Rhythmical | Paul Klee | 1930

Rhythmical | Paul Klee | 1930

Rhythmical | Paul Klee | 1930

Paul Klee, son of musicians, begins to study violin on an early age. Despite the desire of his family, in his teenage years, Klee decides to become a painter, because he thought that modern music had no meaning. However, he spent his whole life investigating the relation between these two branches of art.

He becomes a master in color theory and writes lots of text about it. The importance of Paul Klee’s notebooks for modern art is compared to da Vinci’s Treatise on painting for renaissance.

He meets Wassily Kandisky (another obsessed by color theory) and begin to teach design and architecture in the German Bauhaus school of art.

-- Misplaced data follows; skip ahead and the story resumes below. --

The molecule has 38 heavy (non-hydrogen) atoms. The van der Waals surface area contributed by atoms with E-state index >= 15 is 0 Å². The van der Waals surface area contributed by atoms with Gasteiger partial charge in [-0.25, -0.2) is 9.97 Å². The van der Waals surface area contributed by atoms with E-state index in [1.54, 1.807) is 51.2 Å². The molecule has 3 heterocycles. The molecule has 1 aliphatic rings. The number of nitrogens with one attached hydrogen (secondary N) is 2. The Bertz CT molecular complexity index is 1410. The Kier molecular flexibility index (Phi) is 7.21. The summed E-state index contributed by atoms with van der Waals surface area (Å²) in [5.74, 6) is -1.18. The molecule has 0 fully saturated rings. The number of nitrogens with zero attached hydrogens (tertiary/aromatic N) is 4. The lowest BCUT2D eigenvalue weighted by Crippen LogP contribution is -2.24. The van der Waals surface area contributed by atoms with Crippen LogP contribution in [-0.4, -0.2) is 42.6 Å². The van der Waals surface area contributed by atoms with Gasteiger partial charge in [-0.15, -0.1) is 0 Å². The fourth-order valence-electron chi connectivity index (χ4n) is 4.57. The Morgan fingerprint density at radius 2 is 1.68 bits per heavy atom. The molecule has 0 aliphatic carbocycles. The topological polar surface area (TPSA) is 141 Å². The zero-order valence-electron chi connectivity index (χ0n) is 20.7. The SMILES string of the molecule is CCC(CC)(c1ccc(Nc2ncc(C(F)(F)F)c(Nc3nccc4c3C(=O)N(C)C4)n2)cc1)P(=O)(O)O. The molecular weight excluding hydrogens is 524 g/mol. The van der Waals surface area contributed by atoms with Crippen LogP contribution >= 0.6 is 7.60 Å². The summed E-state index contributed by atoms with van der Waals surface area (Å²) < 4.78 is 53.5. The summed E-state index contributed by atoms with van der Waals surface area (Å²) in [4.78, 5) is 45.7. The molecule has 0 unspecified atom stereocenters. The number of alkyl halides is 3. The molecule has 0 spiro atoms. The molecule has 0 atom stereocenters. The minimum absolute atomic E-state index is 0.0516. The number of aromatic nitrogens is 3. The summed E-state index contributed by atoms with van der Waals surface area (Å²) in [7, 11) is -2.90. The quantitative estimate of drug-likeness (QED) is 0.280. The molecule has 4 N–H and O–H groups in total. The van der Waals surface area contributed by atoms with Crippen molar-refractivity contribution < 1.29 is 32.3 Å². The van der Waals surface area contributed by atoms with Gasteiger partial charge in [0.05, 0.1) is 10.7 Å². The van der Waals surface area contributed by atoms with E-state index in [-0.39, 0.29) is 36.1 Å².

In 1912, Klee travels to Paris and there he is exposed to “pure painting”, it is, abstract art. But the true revelation happens when he visits Tunisia in 1914. There, amazed by the quality of light, Klee starts to think on whether the artist must be faithful to nature’s representation or not. He decides not. So, he’ll commit to a non realist art, it is, he is going to express himself in symbolists, expressionists and surrealist ways.

The title of the work Rhythmical, already confirms that the painting is related to music. The artist himself will say the he was inspired by piano keys, Here, we see a combination of black and white keys, related through a gray under a maroon background that highlights them. There are several interpretations regarding the number of keys for each line, column or in diagonal. But, to me, this seems to complicate things without any use.

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~ by Álvaro Mazzino on January 7, 2011.

3 Responses to “Rhythmical | Paul Klee | 1930”

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